Gay is the new straight

Why are European elites rushing to be bridesmaids at same-sex weddings?

Jennie Bristow

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Topics Politics

Two gay couples came as close as they could to getting married in the UK this week, by signing the London Partnerships Register.

The register is the latest initiative taken by London mayor Ken Livingstone, and while it does not have the same legal status as marriage, it effectively gives the state’s blessing to homosexual partnerships (1). It’s the best thing Our Ken has ever done – for himself, at least.

Livingstone’s previous campaigns, which include banning pigeons from Trafalgar Square and campaigning to keep the national football stadium at Wembley (something that even London football fans don’t want), have only underscored the impotence and eccentricity of the London mayorship. But give people a way to celebrate gay partnerships, through sort-of marriages and non-legal certificates, and the confetti rains down on the half-built swanky new City Hall.

Don’t get me wrong – it’s great that gay couples can now organise The Best Day of their Lives (although what, exactly, makes this initiative so different from gay humanist weddings, which also have no legal standing?). But it is interesting that gay marriage has become an issue only when marriage has dropped out of vogue among almost everybody else.

Livingstone’s register is hardly an original idea – Paris has a similar partnership scheme, called Pacte Civil de Solidarité; Holland and Germany have recently gone the whole hog and legalised gay marriage; and the UK Liberal Democrat Party has pledged to do the same. It seems that governments have finally caught on to what some of us have known for years: that far from homosexuality being on the fringes of social norms and acceptability, today, gay is the new straight.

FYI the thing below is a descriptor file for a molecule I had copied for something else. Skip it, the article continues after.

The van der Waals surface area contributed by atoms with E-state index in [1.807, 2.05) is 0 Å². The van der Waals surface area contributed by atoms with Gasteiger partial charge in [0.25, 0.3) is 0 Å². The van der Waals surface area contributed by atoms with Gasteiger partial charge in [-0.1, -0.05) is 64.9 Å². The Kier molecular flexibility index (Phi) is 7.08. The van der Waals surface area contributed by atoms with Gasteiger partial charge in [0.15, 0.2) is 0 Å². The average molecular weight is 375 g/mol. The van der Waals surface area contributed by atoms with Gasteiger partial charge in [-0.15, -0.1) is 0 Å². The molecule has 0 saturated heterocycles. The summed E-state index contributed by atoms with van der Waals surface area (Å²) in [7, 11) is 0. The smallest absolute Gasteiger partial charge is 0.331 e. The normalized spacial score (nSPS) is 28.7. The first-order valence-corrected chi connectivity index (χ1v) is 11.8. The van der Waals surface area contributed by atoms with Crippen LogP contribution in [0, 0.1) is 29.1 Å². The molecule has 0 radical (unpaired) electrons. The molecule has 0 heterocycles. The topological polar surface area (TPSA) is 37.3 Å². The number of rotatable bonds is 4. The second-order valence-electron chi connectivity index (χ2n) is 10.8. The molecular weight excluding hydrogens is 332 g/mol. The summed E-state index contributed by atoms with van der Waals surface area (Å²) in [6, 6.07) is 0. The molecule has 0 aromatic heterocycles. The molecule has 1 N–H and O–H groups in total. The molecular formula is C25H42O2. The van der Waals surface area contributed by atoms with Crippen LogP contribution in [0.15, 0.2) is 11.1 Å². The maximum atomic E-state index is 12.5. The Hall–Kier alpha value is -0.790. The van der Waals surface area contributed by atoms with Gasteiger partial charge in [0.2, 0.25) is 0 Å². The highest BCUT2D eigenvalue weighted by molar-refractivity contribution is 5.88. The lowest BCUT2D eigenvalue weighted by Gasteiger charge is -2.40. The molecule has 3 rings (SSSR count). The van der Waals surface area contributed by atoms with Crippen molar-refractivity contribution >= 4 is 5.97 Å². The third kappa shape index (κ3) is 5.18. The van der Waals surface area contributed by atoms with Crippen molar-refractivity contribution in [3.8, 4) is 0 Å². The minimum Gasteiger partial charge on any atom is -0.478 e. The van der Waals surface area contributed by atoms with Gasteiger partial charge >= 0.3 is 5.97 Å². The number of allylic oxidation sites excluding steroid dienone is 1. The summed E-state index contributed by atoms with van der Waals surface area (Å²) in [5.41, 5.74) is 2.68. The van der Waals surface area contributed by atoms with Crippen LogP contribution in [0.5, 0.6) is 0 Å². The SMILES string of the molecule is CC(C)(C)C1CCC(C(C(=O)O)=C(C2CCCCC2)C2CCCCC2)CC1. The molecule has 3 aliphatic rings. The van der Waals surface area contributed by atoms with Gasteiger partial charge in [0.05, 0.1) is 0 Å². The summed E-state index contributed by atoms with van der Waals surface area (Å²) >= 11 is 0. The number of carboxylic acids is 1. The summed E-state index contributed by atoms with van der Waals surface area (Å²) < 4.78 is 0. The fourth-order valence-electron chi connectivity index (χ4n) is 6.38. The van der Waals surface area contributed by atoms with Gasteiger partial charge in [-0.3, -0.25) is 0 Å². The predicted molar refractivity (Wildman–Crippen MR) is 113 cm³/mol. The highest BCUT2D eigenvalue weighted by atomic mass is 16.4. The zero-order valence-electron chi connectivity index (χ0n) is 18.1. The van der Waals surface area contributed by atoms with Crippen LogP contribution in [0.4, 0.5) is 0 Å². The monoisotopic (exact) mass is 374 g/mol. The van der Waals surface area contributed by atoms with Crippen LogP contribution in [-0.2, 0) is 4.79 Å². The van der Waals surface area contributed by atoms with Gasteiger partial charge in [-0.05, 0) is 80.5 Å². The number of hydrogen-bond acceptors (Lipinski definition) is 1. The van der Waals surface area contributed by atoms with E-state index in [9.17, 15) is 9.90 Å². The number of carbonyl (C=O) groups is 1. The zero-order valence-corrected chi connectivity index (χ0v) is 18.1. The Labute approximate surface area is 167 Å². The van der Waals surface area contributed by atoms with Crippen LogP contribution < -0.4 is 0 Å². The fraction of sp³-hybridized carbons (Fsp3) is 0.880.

At a university freshers’ fayre in mid-1990s Brighton, I was intrigued to see that the banner for the student Lesbian, Gay and Bisexual Society (LGB) read ‘LGBS’. I asked what the ‘S’ stood for, and was told by a faintly embarrassed organiser that the LGB had been re-named the Lesbian, Gay, Bisexual and Straight Society, ‘because loads of straight people wanted to join and they felt excluded’. The group’s main activity that year was, I was told, ‘a campaign against heterophobia’.

Okay, this was Brighton, Britain’s Gay Mecca. But the existence of the LGBS helped explain why actresses and soap stars everywhere were pouring forth confessions of their ‘non-practising bisexuality’, and why gay iconography and culture had leapt out of the closet and into the mainstream, from TV teen drama to soap operas, from government ministers to the marketing campaigns of big-name brand products.

By the end of the last century, heterosexuality seemed to be ridden with all kinds of dangers and problems, and the cosy colourful world of the rainbow flag was an enticing ‘out’ for all those who were previously ‘in’.

Think heterosexuality today, and think of an exploration into the torrid worlds of domestic violence, rape, sexual harassment, unplanned pregnancy, arguments – and if you’re lucky, divorce. Movie-star Kate Winslet splits up with her husband, and before you can say ‘That’s showbusiness’, the tabloids are drawing up moral fables about the lessons for us all.

‘Modern marriage: why even Kate and Jim failed’ headlined Gill Paul’s piece on the pressures placed upon couples by children in the Daily Express on 5 September. The Sun asked, poignantly, ‘If they can’t make it what hope is there for the rest of us?’. Marriage rates are falling, the number of single households is increasing, fewer people are having children…Yes, yes, we know! Just pass us another nail to hammer into the coffin of the traditional institution of marriage!